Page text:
National Academies Press: OpenBook

Measuring Poverty: A New Approach (1995)

Chapter: The March CPS

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Suggested Citation:"The March CPS." National Research Council. 1995. Measuring Poverty: A New Approach. Washington, DC: The National Academies Press. doi: 10.17226/4759.
Page 282

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EFFECTS OF THE PROPOSED POVERTY MEASURE 282 A particularly important problem to address is population undercoverage, particularly of low-income minority groups. RECOMMENDATION 5.2. To facilitate the transition to SIPP, the Census Bureau should produce concurrent time series of poverty rates from both SIPP and the March CPS by using the proposed revised threshold concept and updating procedure and the proposed definition of family resources as disposable income. The concurrent series should be developed starting with 1984, when SIPP was first introduced. RECOMMENDATION 5.3. The Census Bureau should routinely issue public- use files from both SIPP and the March CPS that include the Bureau's best estimate of disposable income and its components (taxes, in-kind benefits, child care expenses, etc.) so that researchers can obtain poverty rates consistent with the new threshold concept from either survey. Data Sources for Income The March CPS The March CPS has several important advantages: large sample size (over 60,000 households); timeliness (reports and data files are typically available within 6 months of data collection); and the fact that analysts both inside and outside the Census Bureau are comfortable with the data. However, the March CPS has many limitations for measuring poverty with the proposed resource definition.21 The March CPS collects information for each adult household member on previous year's money income from a large number of sources and also asks about participation in the major in-kind benefit programs. However, its coverage of in-kind programs is not complete. Moreover, it does not ask about expenses that we propose to deduct from income, such as out-of-pocket medical care expenditures, child care costs, other work-related expenses, and child support payments. The March CPS also does not ask questions that would facilitate accurate estimation of income taxes, such as number of dependents (including those outside the household), whether the household itemizes deductions, etc. The March CPS does not ascertain characteristics of rented housing needed to value public subsidies or characteristics of owned housing needed to impute equivalent rents. Finally, it does not ask about assets or lump- sum receipts, which may be needed for supplementary short-term poverty measures, if not for the official annual measure. 21 For a detailed description of the March CPS, see Appendix B.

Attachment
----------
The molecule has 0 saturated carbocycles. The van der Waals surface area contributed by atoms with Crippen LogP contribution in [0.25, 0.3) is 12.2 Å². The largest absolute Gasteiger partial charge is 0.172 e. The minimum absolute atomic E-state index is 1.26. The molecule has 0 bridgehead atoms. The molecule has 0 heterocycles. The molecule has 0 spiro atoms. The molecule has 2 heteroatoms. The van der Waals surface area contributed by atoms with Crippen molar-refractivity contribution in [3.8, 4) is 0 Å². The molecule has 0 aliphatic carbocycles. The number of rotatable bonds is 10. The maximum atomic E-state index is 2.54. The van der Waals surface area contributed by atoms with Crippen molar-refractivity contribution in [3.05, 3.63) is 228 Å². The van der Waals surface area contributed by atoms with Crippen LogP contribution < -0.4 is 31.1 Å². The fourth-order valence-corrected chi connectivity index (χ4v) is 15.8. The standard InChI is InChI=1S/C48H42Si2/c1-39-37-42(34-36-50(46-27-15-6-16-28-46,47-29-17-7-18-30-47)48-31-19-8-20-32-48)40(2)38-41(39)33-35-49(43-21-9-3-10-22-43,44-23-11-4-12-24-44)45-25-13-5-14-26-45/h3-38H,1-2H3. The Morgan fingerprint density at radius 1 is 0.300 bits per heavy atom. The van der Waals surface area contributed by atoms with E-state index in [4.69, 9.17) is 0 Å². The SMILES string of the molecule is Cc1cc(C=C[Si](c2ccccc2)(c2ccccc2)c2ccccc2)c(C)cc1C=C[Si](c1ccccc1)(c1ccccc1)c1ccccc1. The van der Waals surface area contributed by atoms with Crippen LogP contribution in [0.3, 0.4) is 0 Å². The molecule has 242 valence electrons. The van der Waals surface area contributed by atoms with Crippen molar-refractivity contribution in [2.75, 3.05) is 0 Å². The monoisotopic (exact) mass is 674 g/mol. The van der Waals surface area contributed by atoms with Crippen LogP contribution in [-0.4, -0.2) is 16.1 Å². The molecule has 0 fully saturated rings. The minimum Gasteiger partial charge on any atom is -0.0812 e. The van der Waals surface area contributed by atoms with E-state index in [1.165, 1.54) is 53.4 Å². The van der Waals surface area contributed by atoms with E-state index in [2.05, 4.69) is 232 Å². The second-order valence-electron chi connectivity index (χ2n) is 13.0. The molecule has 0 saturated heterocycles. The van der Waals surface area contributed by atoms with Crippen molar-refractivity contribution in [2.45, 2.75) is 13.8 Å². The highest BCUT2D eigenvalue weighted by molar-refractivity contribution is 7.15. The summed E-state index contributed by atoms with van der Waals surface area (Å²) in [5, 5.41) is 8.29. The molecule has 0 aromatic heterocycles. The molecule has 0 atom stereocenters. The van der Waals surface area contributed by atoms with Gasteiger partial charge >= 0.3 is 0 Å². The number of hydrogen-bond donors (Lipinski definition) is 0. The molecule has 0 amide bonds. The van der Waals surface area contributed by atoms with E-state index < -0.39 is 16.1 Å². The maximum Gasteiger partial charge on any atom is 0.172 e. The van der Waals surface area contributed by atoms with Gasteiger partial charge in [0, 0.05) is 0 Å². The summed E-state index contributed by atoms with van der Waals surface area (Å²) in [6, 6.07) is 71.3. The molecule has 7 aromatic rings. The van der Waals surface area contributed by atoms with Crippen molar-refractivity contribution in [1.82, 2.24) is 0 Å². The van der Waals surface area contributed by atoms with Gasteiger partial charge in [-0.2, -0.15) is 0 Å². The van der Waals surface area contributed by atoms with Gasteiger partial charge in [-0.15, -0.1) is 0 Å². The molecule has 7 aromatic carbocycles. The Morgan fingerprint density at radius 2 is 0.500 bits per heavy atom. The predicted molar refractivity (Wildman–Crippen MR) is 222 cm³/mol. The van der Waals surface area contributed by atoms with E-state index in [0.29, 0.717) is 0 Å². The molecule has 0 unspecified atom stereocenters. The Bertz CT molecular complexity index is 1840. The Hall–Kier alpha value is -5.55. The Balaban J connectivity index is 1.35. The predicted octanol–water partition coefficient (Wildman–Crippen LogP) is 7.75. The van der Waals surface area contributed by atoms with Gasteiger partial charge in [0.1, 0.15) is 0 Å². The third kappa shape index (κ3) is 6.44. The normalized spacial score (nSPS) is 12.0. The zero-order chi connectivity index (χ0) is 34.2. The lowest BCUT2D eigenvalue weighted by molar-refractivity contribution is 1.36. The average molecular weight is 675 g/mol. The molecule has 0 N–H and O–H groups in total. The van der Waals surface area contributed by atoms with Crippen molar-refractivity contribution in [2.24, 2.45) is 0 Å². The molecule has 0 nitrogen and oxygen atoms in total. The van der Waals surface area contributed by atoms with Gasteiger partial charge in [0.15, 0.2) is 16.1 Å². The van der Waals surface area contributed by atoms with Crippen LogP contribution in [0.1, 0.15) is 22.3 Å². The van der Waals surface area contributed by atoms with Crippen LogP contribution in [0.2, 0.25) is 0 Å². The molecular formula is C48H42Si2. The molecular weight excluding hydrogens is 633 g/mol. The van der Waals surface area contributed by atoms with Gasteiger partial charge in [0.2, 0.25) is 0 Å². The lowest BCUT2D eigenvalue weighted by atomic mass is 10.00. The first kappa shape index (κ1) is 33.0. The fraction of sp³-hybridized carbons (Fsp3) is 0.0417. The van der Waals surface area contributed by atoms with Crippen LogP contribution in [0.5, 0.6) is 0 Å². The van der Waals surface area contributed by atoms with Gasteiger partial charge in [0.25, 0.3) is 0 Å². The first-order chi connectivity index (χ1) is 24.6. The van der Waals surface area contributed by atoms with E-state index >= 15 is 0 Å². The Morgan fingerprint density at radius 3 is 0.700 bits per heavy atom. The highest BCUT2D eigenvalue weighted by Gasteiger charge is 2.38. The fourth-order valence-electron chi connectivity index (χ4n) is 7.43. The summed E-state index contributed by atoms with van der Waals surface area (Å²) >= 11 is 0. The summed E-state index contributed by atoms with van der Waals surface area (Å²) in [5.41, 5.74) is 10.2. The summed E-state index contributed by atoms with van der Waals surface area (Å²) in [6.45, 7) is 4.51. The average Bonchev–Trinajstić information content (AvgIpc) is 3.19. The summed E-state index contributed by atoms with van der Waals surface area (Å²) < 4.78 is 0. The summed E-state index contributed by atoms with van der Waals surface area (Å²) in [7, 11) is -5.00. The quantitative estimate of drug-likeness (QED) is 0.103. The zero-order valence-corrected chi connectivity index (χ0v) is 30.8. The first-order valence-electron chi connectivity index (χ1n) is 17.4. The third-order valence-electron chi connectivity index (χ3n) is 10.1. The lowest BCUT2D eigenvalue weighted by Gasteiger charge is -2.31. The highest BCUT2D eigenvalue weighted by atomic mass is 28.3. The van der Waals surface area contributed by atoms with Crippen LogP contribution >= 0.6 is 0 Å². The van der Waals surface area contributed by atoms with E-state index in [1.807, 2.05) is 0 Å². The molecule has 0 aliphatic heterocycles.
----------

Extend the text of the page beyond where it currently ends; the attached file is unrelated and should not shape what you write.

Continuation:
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Measuring Poverty: A New Approach Get This Book
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Each year's poverty figures are anxiously awaited by policymakers, analysts, and the media. Yet questions are increasing about the 30-year-old measure as social and economic conditions change.

In Measuring Poverty a distinguished panel provides policymakers with an up-to-date evaluation of:

  • Concepts and procedures for deriving the poverty threshold, including adjustments for different family circumstances.
  • Definitions of family resources.
  • Procedures for annual updates of poverty measures.

The volume explores specific issues underlying the poverty measure, analyzes the likely effects of any changes on poverty rates, and discusses the impact on eligibility for public benefits. In supporting its recommendations the panel provides insightful recognition of the political and social dimensions of this key economic indicator.

Measuring Poverty will be important to government officials, policy analysts, statisticians, economists, researchers, and others involved in virtually all poverty and social welfare issues.

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